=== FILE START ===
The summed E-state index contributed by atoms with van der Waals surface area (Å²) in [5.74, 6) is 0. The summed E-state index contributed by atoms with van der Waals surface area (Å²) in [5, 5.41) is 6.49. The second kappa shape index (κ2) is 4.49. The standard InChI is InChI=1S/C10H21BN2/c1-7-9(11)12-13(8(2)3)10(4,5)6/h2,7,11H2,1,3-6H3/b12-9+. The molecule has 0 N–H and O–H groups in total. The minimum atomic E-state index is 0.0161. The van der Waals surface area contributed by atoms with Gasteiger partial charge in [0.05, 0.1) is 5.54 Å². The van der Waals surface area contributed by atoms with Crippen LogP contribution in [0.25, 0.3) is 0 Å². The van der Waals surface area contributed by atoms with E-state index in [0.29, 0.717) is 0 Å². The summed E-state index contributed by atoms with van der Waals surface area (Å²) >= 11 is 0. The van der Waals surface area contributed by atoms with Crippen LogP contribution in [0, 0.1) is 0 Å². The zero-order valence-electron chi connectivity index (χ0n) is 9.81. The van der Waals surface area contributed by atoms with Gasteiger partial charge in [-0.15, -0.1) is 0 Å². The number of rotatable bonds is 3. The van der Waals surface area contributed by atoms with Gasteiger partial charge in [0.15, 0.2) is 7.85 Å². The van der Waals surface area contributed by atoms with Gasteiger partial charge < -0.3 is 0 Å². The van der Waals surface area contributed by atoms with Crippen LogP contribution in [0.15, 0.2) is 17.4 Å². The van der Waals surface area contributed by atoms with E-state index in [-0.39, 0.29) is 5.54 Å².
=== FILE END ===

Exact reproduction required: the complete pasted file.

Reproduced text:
The summed E-state index contributed by atoms with van der Waals surface area (Å²) in [5.74, 6) is 0. The summed E-state index contributed by atoms with van der Waals surface area (Å²) in [5, 5.41) is 6.49. The second kappa shape index (κ2) is 4.49. The standard InChI is InChI=1S/C10H21BN2/c1-7-9(11)12-13(8(2)3)10(4,5)6/h2,7,11H2,1,3-6H3/b12-9+. The molecule has 0 N–H and O–H groups in total. The minimum atomic E-state index is 0.0161. The van der Waals surface area contributed by atoms with Gasteiger partial charge in [0.05, 0.1) is 5.54 Å². The van der Waals surface area contributed by atoms with Crippen LogP contribution in [0.25, 0.3) is 0 Å². The van der Waals surface area contributed by atoms with E-state index in [0.29, 0.717) is 0 Å². The summed E-state index contributed by atoms with van der Waals surface area (Å²) >= 11 is 0. The van der Waals surface area contributed by atoms with Crippen LogP contribution in [0, 0.1) is 0 Å². The zero-order valence-electron chi connectivity index (χ0n) is 9.81. The van der Waals surface area contributed by atoms with Gasteiger partial charge in [-0.15, -0.1) is 0 Å². The number of rotatable bonds is 3. The van der Waals surface area contributed by atoms with Gasteiger partial charge in [0.15, 0.2) is 7.85 Å². The van der Waals surface area contributed by atoms with Gasteiger partial charge < -0.3 is 0 Å². The van der Waals surface area contributed by atoms with Crippen LogP contribution in [0.15, 0.2) is 17.4 Å². The van der Waals surface area contributed by atoms with E-state index in [-0.39, 0.29) is 5.54 Å².